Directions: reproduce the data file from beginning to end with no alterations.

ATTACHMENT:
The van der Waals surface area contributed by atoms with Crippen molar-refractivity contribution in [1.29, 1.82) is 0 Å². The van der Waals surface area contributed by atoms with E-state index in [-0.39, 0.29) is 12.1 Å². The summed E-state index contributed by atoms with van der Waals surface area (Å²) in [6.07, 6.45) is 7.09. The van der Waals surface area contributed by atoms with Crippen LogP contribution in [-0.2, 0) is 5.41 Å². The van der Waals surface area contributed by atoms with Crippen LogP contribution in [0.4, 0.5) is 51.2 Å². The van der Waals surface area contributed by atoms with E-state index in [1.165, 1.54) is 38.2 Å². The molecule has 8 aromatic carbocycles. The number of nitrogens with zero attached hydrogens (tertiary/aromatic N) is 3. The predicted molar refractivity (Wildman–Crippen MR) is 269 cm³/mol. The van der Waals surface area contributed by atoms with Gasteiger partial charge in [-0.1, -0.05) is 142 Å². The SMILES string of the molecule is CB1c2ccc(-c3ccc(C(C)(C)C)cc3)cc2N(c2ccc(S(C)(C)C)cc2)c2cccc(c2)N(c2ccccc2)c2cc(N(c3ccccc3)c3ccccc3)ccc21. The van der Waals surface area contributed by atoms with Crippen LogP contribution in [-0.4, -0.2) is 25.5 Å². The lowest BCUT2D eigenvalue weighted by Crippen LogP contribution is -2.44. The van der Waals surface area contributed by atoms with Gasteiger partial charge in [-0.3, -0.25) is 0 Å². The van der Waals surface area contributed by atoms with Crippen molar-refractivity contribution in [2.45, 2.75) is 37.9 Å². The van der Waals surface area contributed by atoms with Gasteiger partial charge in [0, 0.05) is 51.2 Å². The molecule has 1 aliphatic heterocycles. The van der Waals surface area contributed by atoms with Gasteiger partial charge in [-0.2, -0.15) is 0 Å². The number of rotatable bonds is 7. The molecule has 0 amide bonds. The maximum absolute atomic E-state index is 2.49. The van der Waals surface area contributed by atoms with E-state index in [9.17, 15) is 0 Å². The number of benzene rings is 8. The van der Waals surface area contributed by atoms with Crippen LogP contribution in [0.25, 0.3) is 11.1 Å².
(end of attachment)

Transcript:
The van der Waals surface area contributed by atoms with Crippen molar-refractivity contribution in [1.29, 1.82) is 0 Å². The van der Waals surface area contributed by atoms with E-state index in [-0.39, 0.29) is 12.1 Å². The summed E-state index contributed by atoms with van der Waals surface area (Å²) in [6.07, 6.45) is 7.09. The van der Waals surface area contributed by atoms with Crippen LogP contribution in [-0.2, 0) is 5.41 Å². The van der Waals surface area contributed by atoms with Crippen LogP contribution in [0.4, 0.5) is 51.2 Å². The van der Waals surface area contributed by atoms with E-state index in [1.165, 1.54) is 38.2 Å². The molecule has 8 aromatic carbocycles. The number of nitrogens with zero attached hydrogens (tertiary/aromatic N) is 3. The predicted molar refractivity (Wildman–Crippen MR) is 269 cm³/mol. The van der Waals surface area contributed by atoms with Gasteiger partial charge in [-0.1, -0.05) is 142 Å². The SMILES string of the molecule is CB1c2ccc(-c3ccc(C(C)(C)C)cc3)cc2N(c2ccc(S(C)(C)C)cc2)c2cccc(c2)N(c2ccccc2)c2cc(N(c3ccccc3)c3ccccc3)ccc21. The van der Waals surface area contributed by atoms with Crippen LogP contribution in [-0.4, -0.2) is 25.5 Å². The lowest BCUT2D eigenvalue weighted by Crippen LogP contribution is -2.44. The van der Waals surface area contributed by atoms with Gasteiger partial charge in [-0.3, -0.25) is 0 Å². The van der Waals surface area contributed by atoms with Crippen molar-refractivity contribution in [2.45, 2.75) is 37.9 Å². The van der Waals surface area contributed by atoms with Gasteiger partial charge in [0, 0.05) is 51.2 Å². The molecule has 1 aliphatic heterocycles. The van der Waals surface area contributed by atoms with Gasteiger partial charge in [-0.2, -0.15) is 0 Å². The number of rotatable bonds is 7. The molecule has 0 amide bonds. The maximum absolute atomic E-state index is 2.49. The van der Waals surface area contributed by atoms with E-state index in [9.17, 15) is 0 Å². The number of benzene rings is 8. The van der Waals surface area contributed by atoms with Crippen LogP contribution in [0.25, 0.3) is 11.1 Å².